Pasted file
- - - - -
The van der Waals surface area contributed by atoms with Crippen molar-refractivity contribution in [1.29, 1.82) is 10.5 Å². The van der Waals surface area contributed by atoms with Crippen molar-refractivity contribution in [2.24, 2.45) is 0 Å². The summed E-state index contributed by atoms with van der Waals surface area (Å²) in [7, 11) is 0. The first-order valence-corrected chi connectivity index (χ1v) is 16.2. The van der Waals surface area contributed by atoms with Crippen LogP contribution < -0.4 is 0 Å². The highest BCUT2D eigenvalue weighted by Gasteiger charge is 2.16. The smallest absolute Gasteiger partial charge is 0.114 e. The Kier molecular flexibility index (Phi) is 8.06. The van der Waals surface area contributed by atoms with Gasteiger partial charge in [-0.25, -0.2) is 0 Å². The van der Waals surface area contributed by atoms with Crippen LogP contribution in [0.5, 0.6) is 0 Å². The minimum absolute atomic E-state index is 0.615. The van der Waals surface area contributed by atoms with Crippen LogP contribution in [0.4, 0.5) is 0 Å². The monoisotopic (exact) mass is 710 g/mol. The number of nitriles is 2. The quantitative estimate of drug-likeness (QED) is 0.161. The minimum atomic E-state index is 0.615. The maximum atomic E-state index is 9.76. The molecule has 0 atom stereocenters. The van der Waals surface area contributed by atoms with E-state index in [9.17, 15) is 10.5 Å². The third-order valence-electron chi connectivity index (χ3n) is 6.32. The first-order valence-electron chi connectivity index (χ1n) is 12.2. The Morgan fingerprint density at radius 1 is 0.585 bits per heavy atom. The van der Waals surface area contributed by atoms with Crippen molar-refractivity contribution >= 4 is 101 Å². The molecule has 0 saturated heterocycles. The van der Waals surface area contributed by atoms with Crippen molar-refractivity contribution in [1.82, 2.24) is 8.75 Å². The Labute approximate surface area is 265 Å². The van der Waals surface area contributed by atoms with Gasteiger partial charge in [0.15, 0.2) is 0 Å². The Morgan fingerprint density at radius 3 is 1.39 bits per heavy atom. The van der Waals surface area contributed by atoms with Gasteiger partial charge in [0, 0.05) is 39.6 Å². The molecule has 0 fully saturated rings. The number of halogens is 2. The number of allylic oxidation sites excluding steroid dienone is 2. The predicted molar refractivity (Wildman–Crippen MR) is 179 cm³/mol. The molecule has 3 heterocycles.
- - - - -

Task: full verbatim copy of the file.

The van der Waals surface area contributed by atoms with Crippen molar-refractivity contribution in [1.29, 1.82) is 10.5 Å². The van der Waals surface area contributed by atoms with Crippen molar-refractivity contribution in [2.24, 2.45) is 0 Å². The summed E-state index contributed by atoms with van der Waals surface area (Å²) in [7, 11) is 0. The first-order valence-corrected chi connectivity index (χ1v) is 16.2. The van der Waals surface area contributed by atoms with Crippen LogP contribution < -0.4 is 0 Å². The highest BCUT2D eigenvalue weighted by Gasteiger charge is 2.16. The smallest absolute Gasteiger partial charge is 0.114 e. The Kier molecular flexibility index (Phi) is 8.06. The van der Waals surface area contributed by atoms with Gasteiger partial charge in [-0.25, -0.2) is 0 Å². The van der Waals surface area contributed by atoms with Crippen LogP contribution in [0.5, 0.6) is 0 Å². The minimum absolute atomic E-state index is 0.615. The van der Waals surface area contributed by atoms with Crippen LogP contribution in [0.4, 0.5) is 0 Å². The monoisotopic (exact) mass is 710 g/mol. The number of nitriles is 2. The quantitative estimate of drug-likeness (QED) is 0.161. The minimum atomic E-state index is 0.615. The maximum atomic E-state index is 9.76. The molecule has 0 atom stereocenters. The van der Waals surface area contributed by atoms with E-state index in [9.17, 15) is 10.5 Å². The third-order valence-electron chi connectivity index (χ3n) is 6.32. The first-order valence-electron chi connectivity index (χ1n) is 12.2. The Morgan fingerprint density at radius 1 is 0.585 bits per heavy atom. The van der Waals surface area contributed by atoms with Crippen molar-refractivity contribution >= 4 is 101 Å². The molecule has 0 saturated heterocycles. The van der Waals surface area contributed by atoms with Crippen molar-refractivity contribution in [1.82, 2.24) is 8.75 Å². The Labute approximate surface area is 265 Å². The van der Waals surface area contributed by atoms with Gasteiger partial charge in [0.15, 0.2) is 0 Å². The Morgan fingerprint density at radius 3 is 1.39 bits per heavy atom. The van der Waals surface area contributed by atoms with Gasteiger partial charge in [0, 0.05) is 39.6 Å². The molecule has 0 fully saturated rings. The number of halogens is 2. The number of allylic oxidation sites excluding steroid dienone is 2. The predicted molar refractivity (Wildman–Crippen MR) is 179 cm³/mol. The molecule has 3 heterocycles.